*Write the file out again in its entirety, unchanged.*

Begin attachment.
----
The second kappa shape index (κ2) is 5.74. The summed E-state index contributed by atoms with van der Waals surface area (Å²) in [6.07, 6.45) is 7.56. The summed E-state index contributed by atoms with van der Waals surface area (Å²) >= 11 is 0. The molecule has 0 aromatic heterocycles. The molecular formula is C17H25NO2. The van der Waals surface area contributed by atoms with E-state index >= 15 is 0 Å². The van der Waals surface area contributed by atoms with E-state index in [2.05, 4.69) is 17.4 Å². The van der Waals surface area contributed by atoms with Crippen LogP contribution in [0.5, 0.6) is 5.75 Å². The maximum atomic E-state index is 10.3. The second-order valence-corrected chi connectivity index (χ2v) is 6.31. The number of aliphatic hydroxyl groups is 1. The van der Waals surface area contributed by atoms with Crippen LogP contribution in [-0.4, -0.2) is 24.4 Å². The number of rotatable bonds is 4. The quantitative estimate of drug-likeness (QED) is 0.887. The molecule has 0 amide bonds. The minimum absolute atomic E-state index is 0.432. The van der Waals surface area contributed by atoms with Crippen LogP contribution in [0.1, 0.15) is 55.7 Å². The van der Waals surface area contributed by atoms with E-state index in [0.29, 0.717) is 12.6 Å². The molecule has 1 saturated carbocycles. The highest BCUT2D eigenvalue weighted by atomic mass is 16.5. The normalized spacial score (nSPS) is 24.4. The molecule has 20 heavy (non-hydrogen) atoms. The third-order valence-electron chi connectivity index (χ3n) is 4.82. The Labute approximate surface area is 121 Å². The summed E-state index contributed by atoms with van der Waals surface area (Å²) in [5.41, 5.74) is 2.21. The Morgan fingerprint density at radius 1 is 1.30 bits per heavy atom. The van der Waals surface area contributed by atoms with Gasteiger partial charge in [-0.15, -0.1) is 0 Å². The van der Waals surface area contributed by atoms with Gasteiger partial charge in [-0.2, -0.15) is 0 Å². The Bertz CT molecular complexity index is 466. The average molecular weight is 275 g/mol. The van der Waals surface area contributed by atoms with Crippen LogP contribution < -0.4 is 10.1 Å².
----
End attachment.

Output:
The second kappa shape index (κ2) is 5.74. The summed E-state index contributed by atoms with van der Waals surface area (Å²) in [6.07, 6.45) is 7.56. The summed E-state index contributed by atoms with van der Waals surface area (Å²) >= 11 is 0. The molecule has 0 aromatic heterocycles. The molecular formula is C17H25NO2. The van der Waals surface area contributed by atoms with E-state index >= 15 is 0 Å². The van der Waals surface area contributed by atoms with E-state index in [2.05, 4.69) is 17.4 Å². The van der Waals surface area contributed by atoms with Crippen LogP contribution in [0.5, 0.6) is 5.75 Å². The maximum atomic E-state index is 10.3. The second-order valence-corrected chi connectivity index (χ2v) is 6.31. The number of aliphatic hydroxyl groups is 1. The van der Waals surface area contributed by atoms with Crippen LogP contribution in [-0.4, -0.2) is 24.4 Å². The number of rotatable bonds is 4. The quantitative estimate of drug-likeness (QED) is 0.887. The molecule has 0 amide bonds. The minimum absolute atomic E-state index is 0.432. The van der Waals surface area contributed by atoms with Crippen LogP contribution in [0.1, 0.15) is 55.7 Å². The van der Waals surface area contributed by atoms with E-state index in [0.29, 0.717) is 12.6 Å². The molecule has 1 saturated carbocycles. The highest BCUT2D eigenvalue weighted by atomic mass is 16.5. The normalized spacial score (nSPS) is 24.4. The molecule has 20 heavy (non-hydrogen) atoms. The third-order valence-electron chi connectivity index (χ3n) is 4.82. The Labute approximate surface area is 121 Å². The summed E-state index contributed by atoms with van der Waals surface area (Å²) in [5.41, 5.74) is 2.21. The Morgan fingerprint density at radius 1 is 1.30 bits per heavy atom. The van der Waals surface area contributed by atoms with Gasteiger partial charge in [-0.15, -0.1) is 0 Å². The van der Waals surface area contributed by atoms with Gasteiger partial charge in [-0.2, -0.15) is 0 Å². The Bertz CT molecular complexity index is 466. The average molecular weight is 275 g/mol. The van der Waals surface area contributed by atoms with Crippen LogP contribution < -0.4 is 10.1 Å².